Updated: Nov 17, 2018
When Henry David Thoreau wrote in his journal that "Truths and roses have thorns about them," he wasn't thinking about marriage. Or farm life.
But as I watch the flowers that Sean has planted for our August wedding begin to blossom, it's hard for me to think of Thoreau's line and not apply it to the reality of a farm partnership.
We have so much going on this year, from planting a small orchard, to making updates on the farmhouse, to clearing out the grove and shelter belt to make room for more trees. The plants and their blossoms--sunflowers, zinnias and amaranth, are lovely, and like anything love-related they bring beauty and hope to the landscape. But as with all things, as with roses and truths, all this beauty and excitement will no doubt come with some thorns.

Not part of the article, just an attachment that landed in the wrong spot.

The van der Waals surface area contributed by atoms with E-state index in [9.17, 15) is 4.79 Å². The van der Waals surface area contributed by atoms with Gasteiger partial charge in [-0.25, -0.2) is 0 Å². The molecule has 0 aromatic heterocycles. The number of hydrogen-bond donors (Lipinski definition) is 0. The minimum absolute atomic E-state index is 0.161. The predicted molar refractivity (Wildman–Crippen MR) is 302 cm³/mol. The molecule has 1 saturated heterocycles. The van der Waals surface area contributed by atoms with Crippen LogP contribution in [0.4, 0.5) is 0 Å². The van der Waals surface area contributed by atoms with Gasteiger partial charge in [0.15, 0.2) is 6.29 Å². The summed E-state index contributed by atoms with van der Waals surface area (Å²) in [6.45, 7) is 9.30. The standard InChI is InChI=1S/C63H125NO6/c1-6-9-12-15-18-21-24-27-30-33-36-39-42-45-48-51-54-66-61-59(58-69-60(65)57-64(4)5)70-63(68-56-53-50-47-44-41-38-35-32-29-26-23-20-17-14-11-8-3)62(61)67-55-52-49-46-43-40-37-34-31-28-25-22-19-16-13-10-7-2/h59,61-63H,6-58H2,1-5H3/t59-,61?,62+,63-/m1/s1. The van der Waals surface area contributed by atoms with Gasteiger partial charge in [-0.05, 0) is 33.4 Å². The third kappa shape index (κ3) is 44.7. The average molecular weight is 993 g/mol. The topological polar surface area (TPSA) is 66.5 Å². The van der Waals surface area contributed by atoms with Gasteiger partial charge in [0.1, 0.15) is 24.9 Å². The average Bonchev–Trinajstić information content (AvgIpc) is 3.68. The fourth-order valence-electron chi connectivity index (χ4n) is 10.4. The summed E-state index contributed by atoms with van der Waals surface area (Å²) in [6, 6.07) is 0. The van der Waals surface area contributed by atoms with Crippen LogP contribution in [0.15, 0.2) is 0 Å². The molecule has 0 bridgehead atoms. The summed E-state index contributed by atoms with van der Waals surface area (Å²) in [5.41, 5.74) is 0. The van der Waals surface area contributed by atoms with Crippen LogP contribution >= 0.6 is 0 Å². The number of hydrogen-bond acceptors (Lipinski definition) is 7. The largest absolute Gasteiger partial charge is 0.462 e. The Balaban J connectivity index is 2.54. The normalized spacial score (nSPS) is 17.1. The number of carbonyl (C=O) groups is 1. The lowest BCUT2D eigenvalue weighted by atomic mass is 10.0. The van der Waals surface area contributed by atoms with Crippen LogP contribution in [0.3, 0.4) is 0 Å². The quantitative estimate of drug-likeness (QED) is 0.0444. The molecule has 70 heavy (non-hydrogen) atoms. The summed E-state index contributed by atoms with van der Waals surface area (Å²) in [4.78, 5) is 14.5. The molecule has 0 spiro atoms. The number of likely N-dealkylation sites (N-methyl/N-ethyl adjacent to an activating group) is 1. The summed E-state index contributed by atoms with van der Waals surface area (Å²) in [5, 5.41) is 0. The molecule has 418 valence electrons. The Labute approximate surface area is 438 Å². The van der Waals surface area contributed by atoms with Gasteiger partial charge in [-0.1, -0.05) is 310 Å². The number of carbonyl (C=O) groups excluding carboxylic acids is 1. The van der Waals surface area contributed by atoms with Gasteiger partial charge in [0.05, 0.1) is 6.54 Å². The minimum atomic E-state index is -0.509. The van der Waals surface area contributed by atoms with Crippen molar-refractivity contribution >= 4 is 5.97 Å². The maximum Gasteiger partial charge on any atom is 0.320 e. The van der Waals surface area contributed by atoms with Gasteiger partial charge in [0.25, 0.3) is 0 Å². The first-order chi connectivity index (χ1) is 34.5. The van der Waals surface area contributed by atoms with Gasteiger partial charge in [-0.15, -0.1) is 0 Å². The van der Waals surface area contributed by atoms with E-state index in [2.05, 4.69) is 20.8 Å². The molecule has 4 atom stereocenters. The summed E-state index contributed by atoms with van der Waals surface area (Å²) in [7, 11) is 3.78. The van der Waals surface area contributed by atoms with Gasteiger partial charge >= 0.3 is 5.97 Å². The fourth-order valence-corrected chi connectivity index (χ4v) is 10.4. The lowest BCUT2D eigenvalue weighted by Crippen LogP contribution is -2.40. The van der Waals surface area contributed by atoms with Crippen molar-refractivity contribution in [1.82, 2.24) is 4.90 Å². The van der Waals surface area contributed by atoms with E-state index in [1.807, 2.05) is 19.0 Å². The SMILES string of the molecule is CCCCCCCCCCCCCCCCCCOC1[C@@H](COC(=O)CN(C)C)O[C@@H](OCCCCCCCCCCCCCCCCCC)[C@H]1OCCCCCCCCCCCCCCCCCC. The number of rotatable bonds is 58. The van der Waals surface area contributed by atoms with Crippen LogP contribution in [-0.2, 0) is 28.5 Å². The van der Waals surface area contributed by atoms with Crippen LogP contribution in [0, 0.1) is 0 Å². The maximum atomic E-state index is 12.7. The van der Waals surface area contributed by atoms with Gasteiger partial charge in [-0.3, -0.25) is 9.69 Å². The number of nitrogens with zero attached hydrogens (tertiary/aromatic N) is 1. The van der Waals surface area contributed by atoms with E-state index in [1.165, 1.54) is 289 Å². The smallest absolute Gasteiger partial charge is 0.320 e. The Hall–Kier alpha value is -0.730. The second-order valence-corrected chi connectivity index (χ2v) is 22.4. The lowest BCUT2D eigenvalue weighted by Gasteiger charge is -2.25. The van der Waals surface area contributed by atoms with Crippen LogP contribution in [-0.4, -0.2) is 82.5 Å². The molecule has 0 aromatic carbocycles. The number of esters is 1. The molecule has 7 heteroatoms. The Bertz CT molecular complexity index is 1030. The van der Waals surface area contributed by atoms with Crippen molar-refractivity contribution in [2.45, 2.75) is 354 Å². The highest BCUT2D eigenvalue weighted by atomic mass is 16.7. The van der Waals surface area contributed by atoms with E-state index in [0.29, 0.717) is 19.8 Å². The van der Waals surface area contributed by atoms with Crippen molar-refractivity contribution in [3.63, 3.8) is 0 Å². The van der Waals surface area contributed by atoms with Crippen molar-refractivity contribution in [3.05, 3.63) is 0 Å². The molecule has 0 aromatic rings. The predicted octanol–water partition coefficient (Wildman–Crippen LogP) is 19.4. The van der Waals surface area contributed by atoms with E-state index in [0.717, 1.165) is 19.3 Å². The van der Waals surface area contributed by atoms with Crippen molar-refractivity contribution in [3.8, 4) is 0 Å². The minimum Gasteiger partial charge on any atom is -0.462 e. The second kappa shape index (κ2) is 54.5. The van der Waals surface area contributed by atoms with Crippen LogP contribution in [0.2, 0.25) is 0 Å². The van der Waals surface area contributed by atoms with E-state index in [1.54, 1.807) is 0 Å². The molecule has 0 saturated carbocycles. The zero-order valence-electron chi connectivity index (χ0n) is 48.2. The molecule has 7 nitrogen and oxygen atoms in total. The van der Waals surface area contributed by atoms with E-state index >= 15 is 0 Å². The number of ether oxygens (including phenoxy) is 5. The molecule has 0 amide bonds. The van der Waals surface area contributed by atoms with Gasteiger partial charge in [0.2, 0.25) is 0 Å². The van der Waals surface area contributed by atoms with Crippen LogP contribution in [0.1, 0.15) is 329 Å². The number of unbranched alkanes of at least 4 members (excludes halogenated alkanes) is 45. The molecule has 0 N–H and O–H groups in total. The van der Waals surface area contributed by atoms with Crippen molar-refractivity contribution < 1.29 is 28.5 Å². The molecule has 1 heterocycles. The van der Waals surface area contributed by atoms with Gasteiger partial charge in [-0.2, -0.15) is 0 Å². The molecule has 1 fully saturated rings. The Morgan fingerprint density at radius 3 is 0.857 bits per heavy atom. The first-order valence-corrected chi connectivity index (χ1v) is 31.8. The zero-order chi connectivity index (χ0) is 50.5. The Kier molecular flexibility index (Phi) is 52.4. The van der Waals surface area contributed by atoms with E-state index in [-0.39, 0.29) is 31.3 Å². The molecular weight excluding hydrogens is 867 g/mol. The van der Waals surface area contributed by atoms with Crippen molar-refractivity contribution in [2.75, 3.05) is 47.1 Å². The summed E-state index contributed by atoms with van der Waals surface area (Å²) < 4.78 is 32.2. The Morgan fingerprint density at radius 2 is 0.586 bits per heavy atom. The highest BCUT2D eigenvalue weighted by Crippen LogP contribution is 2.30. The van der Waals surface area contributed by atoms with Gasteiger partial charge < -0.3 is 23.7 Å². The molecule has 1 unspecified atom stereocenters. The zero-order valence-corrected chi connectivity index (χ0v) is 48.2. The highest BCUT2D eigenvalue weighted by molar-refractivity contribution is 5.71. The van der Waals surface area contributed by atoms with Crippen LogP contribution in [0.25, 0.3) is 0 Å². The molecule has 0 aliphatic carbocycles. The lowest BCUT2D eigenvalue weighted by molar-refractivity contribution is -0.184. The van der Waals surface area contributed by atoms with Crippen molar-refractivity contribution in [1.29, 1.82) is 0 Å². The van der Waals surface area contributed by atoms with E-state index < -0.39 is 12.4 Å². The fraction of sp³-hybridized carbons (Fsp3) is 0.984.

We see it everywhere, in newspaper headlines and on the web. "Farm Crisis" this or that. "Farmers of XXX product struggle to make ends meet." It's the thorn of reality that is farming in today's society.
But as we work to develop a model based on something not readily available in our area, Sean and I are optimistic. We believe in what we're doing as stewards of the land and Sean's family farm (he's the 3rd generation to live on it), and we believe in the region around us.
There may be many thorns hiding among the roses of farm life and industry, but we've got each other, a great community, and plenty of gloves!